The Vatican City is a separate political entity to the surrounding City of Rome and Country of Italy. It was officially neutral during the second world war, although many catholic priests played important roles in hiding Jewish people during WW2- some paying the ultimate price. During WW2, Italy was initially under the control of the fascist dictator Benito Mussolini but in 1943 he was removed from power and soon the German Army took over control of Italy. Herbert Kappler was the head of the German police and security services in Rome. He was known for his ruthless efficiency and was responsible for the rounding up of Jewish residents for transport to the Auschwitz concentration camp. Of the first 1,023 sent, only 16 survived the war. He also supervised the Ardeatine Massacre. In March 1944, 33 German soldiers were killed in a bomb attack in Rome. Adolf Hitler ordered a revenge attack that would “make the world tremble”. Kappler organised the shooting of 335 civilians and political prisoners in caves outside Rome. He ordered cases of cognac to be delivered to fortify the German officers who were ordered to undertake the executions.

Monsignor O’Flaherty, with the assistance of some escaped allied prisoners of war, set up a sophisticated network of safe houses. It is estimated that they successfully assisted over 6,500 Jews and escaped allied soldiers. The Nazi soldiers were not permitted to enter the neutral Vatican, but Kappler had a white line drawn across the entrance to the Vatican, stating that Monsignor O’Flaherty was to be shot if he crossed it. A bounty was placed on his head. Meanwhile, Monsignor O’Flaherty continued to travel around Rome visiting the safe houses, using fake documents and disguises. Once, when he was trapped in a house, he walked out past the waiting NAZI officers dressed as a coalman.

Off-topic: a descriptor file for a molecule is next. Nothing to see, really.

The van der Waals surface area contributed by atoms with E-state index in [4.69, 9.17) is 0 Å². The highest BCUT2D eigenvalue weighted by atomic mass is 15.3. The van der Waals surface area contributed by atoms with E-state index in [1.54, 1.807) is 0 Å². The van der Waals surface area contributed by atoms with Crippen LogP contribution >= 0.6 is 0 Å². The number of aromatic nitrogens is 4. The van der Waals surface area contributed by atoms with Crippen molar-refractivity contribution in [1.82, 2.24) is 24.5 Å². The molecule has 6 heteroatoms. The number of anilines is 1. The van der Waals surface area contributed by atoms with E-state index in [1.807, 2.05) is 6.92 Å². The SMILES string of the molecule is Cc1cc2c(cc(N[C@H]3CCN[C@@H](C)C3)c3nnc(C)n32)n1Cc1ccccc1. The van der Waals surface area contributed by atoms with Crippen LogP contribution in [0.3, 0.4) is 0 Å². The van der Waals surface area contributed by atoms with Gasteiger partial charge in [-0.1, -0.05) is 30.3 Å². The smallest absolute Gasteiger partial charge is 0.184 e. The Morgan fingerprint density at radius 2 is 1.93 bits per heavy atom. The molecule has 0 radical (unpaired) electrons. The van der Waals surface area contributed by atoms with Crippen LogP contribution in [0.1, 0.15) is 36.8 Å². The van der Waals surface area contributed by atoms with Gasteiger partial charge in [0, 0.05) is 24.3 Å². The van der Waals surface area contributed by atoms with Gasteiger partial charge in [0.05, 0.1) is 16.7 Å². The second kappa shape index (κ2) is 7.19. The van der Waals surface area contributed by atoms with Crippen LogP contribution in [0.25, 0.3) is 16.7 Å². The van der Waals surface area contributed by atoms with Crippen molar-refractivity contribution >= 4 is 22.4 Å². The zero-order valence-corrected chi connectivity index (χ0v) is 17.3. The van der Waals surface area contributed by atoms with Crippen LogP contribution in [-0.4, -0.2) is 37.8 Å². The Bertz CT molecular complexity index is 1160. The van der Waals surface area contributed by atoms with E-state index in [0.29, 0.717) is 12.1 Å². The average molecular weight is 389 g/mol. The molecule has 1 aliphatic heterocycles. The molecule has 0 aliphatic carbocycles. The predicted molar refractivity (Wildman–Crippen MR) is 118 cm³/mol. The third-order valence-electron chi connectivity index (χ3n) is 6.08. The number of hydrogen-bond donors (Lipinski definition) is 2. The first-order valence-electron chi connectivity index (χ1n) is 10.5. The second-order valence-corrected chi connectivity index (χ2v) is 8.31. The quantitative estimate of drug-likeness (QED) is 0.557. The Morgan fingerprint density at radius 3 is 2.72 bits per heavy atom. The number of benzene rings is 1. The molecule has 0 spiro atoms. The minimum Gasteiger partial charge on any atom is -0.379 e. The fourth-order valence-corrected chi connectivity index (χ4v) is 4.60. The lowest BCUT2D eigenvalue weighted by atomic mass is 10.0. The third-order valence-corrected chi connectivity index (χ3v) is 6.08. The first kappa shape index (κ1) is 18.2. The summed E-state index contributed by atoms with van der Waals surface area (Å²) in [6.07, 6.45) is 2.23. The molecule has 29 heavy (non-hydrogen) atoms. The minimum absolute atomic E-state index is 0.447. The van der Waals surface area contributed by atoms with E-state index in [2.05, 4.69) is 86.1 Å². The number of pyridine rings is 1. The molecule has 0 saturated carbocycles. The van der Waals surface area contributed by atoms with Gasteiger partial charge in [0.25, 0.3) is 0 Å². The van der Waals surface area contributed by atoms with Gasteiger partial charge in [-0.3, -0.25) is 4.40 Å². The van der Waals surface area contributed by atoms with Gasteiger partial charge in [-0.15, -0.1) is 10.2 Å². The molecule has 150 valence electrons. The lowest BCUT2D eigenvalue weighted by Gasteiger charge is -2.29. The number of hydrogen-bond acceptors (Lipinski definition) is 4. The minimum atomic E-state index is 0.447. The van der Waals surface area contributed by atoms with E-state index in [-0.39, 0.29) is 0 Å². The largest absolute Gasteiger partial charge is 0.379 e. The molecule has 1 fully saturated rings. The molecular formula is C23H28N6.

Following the war, Monsignor O’Flaherty continued to work with the Vatican. He was awarded a Commander of the Order of the British Empire (CBE) and the US Medal of Freedom. His nemesis, Herbert Kappler, was sentenced to life imprisonment in an Italian military prison. He requested a visit from Monsignor O’Flaherty, and they met monthly for ten years- becoming “almost pals” according to the Monsignor. Kappler was baptised into the Catholic faith by Monsignor O’Flaherty in 1959. Kappler developed cancer and in 1977 he was smuggled out of a military hospital in a suitcase by his wife, dying a year later in Germany.

In 1960, Monsignor O’Flaherty suffered a stroke while saying mass, and returned to Cahirsiveen, Co Kerry, to live with his sister- where he passed away in 1963. In 1983, Monsignor O’Flaherty was portrayed by Gregory Peck in a TV series called “The Scarlet and the Black”. “The Vatican Pimpernel” by Brian Fleming was published in 2008 and is a fascinating read.

Hugh O Flaherty Memorial - Monsignor . The Scarlet Pimpernel of the Vatican, Killarney, County Kerry, Ireland

Monsignor Hugh O’Flaherty (cahersiveen.ie)



Dr Eoin O Rathaillaigh, SpR, CUH

Dr Oonagh Hickey, Consultant Anaesthesiologist, CUH











Department of Anaesthesiology and Intensive Care Medicine